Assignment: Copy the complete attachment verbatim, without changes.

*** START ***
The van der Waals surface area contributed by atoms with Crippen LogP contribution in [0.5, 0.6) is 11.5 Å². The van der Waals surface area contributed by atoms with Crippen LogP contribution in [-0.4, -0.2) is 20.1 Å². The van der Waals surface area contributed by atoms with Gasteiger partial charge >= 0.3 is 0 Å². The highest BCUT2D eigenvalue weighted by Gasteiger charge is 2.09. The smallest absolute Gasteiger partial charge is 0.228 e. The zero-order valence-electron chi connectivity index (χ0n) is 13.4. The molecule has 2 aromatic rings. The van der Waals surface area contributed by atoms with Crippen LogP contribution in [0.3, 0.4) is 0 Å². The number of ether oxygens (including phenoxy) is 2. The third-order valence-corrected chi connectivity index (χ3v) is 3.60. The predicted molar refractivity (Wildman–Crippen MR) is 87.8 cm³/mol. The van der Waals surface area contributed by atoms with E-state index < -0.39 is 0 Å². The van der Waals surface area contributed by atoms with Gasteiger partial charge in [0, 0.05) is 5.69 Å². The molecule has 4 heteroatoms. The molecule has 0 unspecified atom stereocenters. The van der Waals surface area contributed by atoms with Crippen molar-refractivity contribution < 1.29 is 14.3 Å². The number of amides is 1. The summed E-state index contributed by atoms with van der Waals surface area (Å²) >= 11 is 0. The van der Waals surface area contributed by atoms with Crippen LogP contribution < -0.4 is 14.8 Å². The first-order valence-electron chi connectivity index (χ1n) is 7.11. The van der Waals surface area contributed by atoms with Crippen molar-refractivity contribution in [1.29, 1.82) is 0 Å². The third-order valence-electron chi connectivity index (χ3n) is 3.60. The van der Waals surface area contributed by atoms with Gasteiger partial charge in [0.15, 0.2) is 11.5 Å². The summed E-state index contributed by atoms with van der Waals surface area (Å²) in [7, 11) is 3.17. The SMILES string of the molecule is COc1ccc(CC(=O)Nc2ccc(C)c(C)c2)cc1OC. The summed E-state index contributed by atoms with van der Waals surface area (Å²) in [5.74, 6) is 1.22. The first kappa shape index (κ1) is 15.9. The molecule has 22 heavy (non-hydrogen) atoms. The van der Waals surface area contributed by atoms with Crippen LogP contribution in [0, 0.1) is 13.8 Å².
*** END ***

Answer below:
The van der Waals surface area contributed by atoms with Crippen LogP contribution in [0.5, 0.6) is 11.5 Å². The van der Waals surface area contributed by atoms with Crippen LogP contribution in [-0.4, -0.2) is 20.1 Å². The van der Waals surface area contributed by atoms with Gasteiger partial charge >= 0.3 is 0 Å². The highest BCUT2D eigenvalue weighted by Gasteiger charge is 2.09. The smallest absolute Gasteiger partial charge is 0.228 e. The zero-order valence-electron chi connectivity index (χ0n) is 13.4. The molecule has 2 aromatic rings. The van der Waals surface area contributed by atoms with Crippen LogP contribution in [0.3, 0.4) is 0 Å². The number of ether oxygens (including phenoxy) is 2. The third-order valence-corrected chi connectivity index (χ3v) is 3.60. The predicted molar refractivity (Wildman–Crippen MR) is 87.8 cm³/mol. The van der Waals surface area contributed by atoms with E-state index < -0.39 is 0 Å². The van der Waals surface area contributed by atoms with Gasteiger partial charge in [0, 0.05) is 5.69 Å². The molecule has 4 heteroatoms. The molecule has 0 unspecified atom stereocenters. The van der Waals surface area contributed by atoms with Crippen molar-refractivity contribution < 1.29 is 14.3 Å². The number of amides is 1. The summed E-state index contributed by atoms with van der Waals surface area (Å²) >= 11 is 0. The van der Waals surface area contributed by atoms with Crippen LogP contribution < -0.4 is 14.8 Å². The first-order valence-electron chi connectivity index (χ1n) is 7.11. The van der Waals surface area contributed by atoms with Crippen molar-refractivity contribution in [1.29, 1.82) is 0 Å². The third-order valence-electron chi connectivity index (χ3n) is 3.60. The van der Waals surface area contributed by atoms with Gasteiger partial charge in [0.15, 0.2) is 11.5 Å². The summed E-state index contributed by atoms with van der Waals surface area (Å²) in [7, 11) is 3.17. The SMILES string of the molecule is COc1ccc(CC(=O)Nc2ccc(C)c(C)c2)cc1OC. The summed E-state index contributed by atoms with van der Waals surface area (Å²) in [5.74, 6) is 1.22. The first kappa shape index (κ1) is 15.9. The molecule has 22 heavy (non-hydrogen) atoms. The van der Waals surface area contributed by atoms with Crippen LogP contribution in [0, 0.1) is 13.8 Å².